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Jason DavisAugust 9, 2013

The coolest video of an expanding supernova you'll see today

When you look at the Crab Nebula, it's hard to fathom you're seeing exploded star remnants zipping outward through space at 3 million miles per hour. After all, you could stare all night at the nebula—located some 6,500 light years from Earth—and fail to notice even a hint of motion.

However, if you wait, say, 13 years, you'll definitely detect some movement. That's exactly what professional astrophotographer Adam Block did, using two images of the Crab Nebula taken more than a decade apart. He created a video that fades back and forth between the two pictures, allowing you to see the nebula expand.

Adam Block

Expansion of M1, the Crab Nebula
The Crab Nebula expands in this animation created with a 1999 image by the Very Large Telescope (VLT) and a 2012 image by the 0.8 meter Schulman Telescope at the Mount Lemmon SkyCenter.

The video has been making the rounds on the Internet, racking up 50,000 views in one week. I've noticed three types of reactions: "Wow!," "I don't get it," and "Why do the colors change?"

I spoke with Adam to help clear up some of the mystery. Let's start with "I don't get it." If you're having trouble seeing the nebula expansion, I find it helpful to focus on a single star as the images blink back and forth. Adam went to great lengths to position the two images so that the stars line up precisely. You can even hover your mouse over a particular strand of gas as a reference point, and watch how it changes between the images. Traveling at 3 million miles per hour, the nebula has expanded by about 315 billion miles over the course of 12 years. For comparison, consider that Voyager 1 has only (only?) traveled 11.6 billion miles since its launch 36 years ago.

The answer to "Why do the colors change?" is a bit more complex. First of all, it doesn't matter; what we're interested in here is the nebula's growth, not its change in color. But let's get an answer anyway.

Adam assures me that the nebula itself did not change color. The color differences are the result of different telescopes and image processing techniques. The 8.2-meter Very Large Telescope—which captured the first image in 1999—was not designed solely to create pretty pictures; it has more important science to do.

M1, the Crab Nebula, by the Very Large Telescope

European Southern Observatory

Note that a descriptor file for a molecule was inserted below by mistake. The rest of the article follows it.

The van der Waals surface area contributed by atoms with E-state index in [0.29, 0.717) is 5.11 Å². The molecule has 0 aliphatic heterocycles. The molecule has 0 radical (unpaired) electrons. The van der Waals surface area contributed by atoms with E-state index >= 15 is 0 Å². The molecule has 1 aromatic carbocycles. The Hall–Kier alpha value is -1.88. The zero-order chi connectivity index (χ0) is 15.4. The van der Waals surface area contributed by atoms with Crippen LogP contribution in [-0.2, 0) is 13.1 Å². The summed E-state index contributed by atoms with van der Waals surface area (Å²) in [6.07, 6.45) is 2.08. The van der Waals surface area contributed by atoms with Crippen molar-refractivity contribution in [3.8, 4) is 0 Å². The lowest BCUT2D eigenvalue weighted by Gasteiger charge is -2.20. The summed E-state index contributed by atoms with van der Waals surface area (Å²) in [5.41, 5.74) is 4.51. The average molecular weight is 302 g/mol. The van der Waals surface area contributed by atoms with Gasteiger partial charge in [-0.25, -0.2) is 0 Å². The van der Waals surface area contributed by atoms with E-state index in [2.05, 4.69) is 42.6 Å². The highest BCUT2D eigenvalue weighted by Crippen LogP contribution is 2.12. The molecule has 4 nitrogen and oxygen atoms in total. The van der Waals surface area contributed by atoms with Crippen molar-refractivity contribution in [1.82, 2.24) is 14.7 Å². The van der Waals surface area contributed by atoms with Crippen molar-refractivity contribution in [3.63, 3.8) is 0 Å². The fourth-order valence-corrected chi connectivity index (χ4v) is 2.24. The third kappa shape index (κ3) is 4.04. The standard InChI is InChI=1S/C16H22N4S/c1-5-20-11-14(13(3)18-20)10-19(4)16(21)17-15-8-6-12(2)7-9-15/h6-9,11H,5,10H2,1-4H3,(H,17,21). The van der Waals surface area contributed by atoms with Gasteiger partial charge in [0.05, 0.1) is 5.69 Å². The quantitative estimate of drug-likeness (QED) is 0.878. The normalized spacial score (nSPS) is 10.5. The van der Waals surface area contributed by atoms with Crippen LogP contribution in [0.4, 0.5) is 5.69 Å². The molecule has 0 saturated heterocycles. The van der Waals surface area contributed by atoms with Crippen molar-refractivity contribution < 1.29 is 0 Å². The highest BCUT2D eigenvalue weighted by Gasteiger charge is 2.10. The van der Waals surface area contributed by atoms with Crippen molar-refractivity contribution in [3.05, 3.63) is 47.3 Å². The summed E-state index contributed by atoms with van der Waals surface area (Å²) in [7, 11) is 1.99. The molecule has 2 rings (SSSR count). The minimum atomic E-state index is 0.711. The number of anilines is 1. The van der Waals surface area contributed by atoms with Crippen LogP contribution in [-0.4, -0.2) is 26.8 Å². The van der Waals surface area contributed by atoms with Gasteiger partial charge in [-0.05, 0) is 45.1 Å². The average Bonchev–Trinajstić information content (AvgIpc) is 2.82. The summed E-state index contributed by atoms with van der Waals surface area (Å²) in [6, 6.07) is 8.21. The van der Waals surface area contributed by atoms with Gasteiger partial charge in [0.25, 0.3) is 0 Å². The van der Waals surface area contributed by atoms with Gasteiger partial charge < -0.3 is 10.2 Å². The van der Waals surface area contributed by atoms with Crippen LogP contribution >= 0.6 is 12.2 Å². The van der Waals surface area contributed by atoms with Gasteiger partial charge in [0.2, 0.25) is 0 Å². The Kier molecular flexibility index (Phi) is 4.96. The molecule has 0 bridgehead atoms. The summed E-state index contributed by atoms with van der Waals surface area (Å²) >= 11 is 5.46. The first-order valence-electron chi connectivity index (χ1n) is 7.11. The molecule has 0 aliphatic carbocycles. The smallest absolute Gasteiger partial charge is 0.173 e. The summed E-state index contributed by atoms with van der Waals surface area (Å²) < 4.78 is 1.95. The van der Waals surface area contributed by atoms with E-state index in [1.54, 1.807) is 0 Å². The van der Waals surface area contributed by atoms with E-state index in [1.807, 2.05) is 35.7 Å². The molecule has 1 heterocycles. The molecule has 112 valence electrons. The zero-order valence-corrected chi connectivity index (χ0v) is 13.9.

M1, the Crab Nebula, by the Very Large Telescope
The Crab Nebula, a supernova remnant, was imaged in 1999 by the Very Large Telescope. The resulting picture uses mapped color from three filters.

On the other hand, Adam's telescope, the 0.8-meter Schulman at the Mt. Lemmon SkyCenter, was designed especially for astrophotography. The Skycenter offers nightly public observation programs called SkyNights. When SkyNights wraps up, the Schulman's eyepiece is often swapped out with a CCD camera, allowing Adam and other astronomers to image the Universe. 

M1, the Crab Nebula, by the Mt. Lemmon Skycenter Schulman Telescope

Adam Block / Mount Lemmon SkyCenter / University of Arizona

M1, the Crab Nebula, by the Mt. Lemmon Skycenter Schulman Telescope
The Crab Nebula, as seen by the 0.8-meter Schulman Telescope at the Mt. Lemmon SkyCenter. The SkyCenter is located in the Catalina Mountains just north of Tucson, Ariz.

The VLT image was captured in three narrowband wavelengths: 429 nm (rendered as blue), 657 nm (rendered as green) and 673 nm (rendered as red). If you look at which wavelengths correspond with common colors, you'll see that the VLT rendering choices are somewhat arbitrary. Green, for instance, has a wavelength of about 510 nm; not very close to the 657 nm filter that was used. So while the VLT doesn't offer a true-color representation of M1, it still works for this exercise because the main point is to show how the nebula expands. An alternative would be to use grayscale images, but that wouldn't be as fun. 

Adam's CCD uses broadband filters, which capture the entire range of the visible spectrum. He also used a hydrogen-alpha filter to bring out some of the detail in the filaments, and combined the result into his final image. You can see more of Adam's astrophotoraphy here; most of his images are fairly accurate true-color representations.

Finally, it's worth comparing the time required to capture both images. In the 1999 VLT photo, the exposure times for the three filters are 5 minutes, 1 minute and 5 minutes. That's what happens when you have an 8.2-meter mirror at your disposal. Adam, using a mirror one-tenth that size, had to observe the nebula multiple times over the course of two months, dodging weather constraints and working around the schedules of other research astronomers remotely using the telescope.

So, has your reaction to the video changed? Hopefully, I've managed to get you into the "Wow!" camp.

Read more: astronomy

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Jason Davis

Journalist and Digital Editor for The Planetary Society
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